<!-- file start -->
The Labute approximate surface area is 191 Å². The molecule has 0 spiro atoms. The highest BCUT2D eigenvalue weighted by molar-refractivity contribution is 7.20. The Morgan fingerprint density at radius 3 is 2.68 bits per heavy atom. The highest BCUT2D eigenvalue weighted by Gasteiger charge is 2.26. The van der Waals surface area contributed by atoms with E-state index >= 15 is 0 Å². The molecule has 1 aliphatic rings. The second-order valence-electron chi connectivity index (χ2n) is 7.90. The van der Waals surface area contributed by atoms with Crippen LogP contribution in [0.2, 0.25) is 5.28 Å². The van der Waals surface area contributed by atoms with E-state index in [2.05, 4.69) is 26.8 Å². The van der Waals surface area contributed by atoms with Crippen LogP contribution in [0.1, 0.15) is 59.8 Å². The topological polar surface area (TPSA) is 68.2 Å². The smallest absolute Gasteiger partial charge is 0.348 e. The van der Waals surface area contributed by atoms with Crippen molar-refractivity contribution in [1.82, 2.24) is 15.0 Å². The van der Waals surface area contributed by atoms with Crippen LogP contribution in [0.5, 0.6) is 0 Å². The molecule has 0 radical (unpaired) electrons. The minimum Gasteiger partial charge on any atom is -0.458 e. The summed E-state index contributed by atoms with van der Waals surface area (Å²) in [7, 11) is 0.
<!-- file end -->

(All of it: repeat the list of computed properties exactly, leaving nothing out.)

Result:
The Labute approximate surface area is 191 Å². The molecule has 0 spiro atoms. The highest BCUT2D eigenvalue weighted by molar-refractivity contribution is 7.20. The Morgan fingerprint density at radius 3 is 2.68 bits per heavy atom. The highest BCUT2D eigenvalue weighted by Gasteiger charge is 2.26. The van der Waals surface area contributed by atoms with E-state index >= 15 is 0 Å². The molecule has 1 aliphatic rings. The second-order valence-electron chi connectivity index (χ2n) is 7.90. The van der Waals surface area contributed by atoms with Crippen LogP contribution in [0.2, 0.25) is 5.28 Å². The van der Waals surface area contributed by atoms with E-state index in [2.05, 4.69) is 26.8 Å². The van der Waals surface area contributed by atoms with Crippen LogP contribution in [0.1, 0.15) is 59.8 Å². The topological polar surface area (TPSA) is 68.2 Å². The smallest absolute Gasteiger partial charge is 0.348 e. The van der Waals surface area contributed by atoms with Crippen molar-refractivity contribution in [1.82, 2.24) is 15.0 Å². The van der Waals surface area contributed by atoms with Crippen LogP contribution in [0.5, 0.6) is 0 Å². The molecule has 0 radical (unpaired) electrons. The minimum Gasteiger partial charge on any atom is -0.458 e. The summed E-state index contributed by atoms with van der Waals surface area (Å²) in [7, 11) is 0.